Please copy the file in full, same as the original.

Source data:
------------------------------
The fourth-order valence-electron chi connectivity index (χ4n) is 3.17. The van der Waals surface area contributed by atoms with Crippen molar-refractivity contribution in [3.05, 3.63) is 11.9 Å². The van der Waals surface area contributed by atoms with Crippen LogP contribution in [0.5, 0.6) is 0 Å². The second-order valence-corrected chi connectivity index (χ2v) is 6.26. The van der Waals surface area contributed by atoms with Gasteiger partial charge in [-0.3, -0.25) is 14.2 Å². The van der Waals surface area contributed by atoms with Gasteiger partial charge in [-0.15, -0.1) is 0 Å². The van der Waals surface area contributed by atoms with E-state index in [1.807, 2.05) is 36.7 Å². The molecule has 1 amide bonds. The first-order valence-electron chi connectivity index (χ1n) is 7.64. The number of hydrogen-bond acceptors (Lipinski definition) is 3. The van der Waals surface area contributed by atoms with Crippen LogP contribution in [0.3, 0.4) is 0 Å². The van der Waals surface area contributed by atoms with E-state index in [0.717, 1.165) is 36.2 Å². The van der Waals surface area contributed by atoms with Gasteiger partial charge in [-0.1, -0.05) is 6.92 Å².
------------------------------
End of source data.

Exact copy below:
The fourth-order valence-electron chi connectivity index (χ4n) is 3.17. The van der Waals surface area contributed by atoms with Crippen molar-refractivity contribution in [3.05, 3.63) is 11.9 Å². The van der Waals surface area contributed by atoms with Crippen LogP contribution in [0.5, 0.6) is 0 Å². The second-order valence-corrected chi connectivity index (χ2v) is 6.26. The van der Waals surface area contributed by atoms with Gasteiger partial charge in [-0.3, -0.25) is 14.2 Å². The van der Waals surface area contributed by atoms with Gasteiger partial charge in [-0.15, -0.1) is 0 Å². The van der Waals surface area contributed by atoms with E-state index in [1.807, 2.05) is 36.7 Å². The molecule has 1 amide bonds. The first-order valence-electron chi connectivity index (χ1n) is 7.64. The number of hydrogen-bond acceptors (Lipinski definition) is 3. The van der Waals surface area contributed by atoms with Crippen LogP contribution in [0.3, 0.4) is 0 Å². The van der Waals surface area contributed by atoms with E-state index in [0.717, 1.165) is 36.2 Å². The van der Waals surface area contributed by atoms with Gasteiger partial charge in [-0.1, -0.05) is 6.92 Å².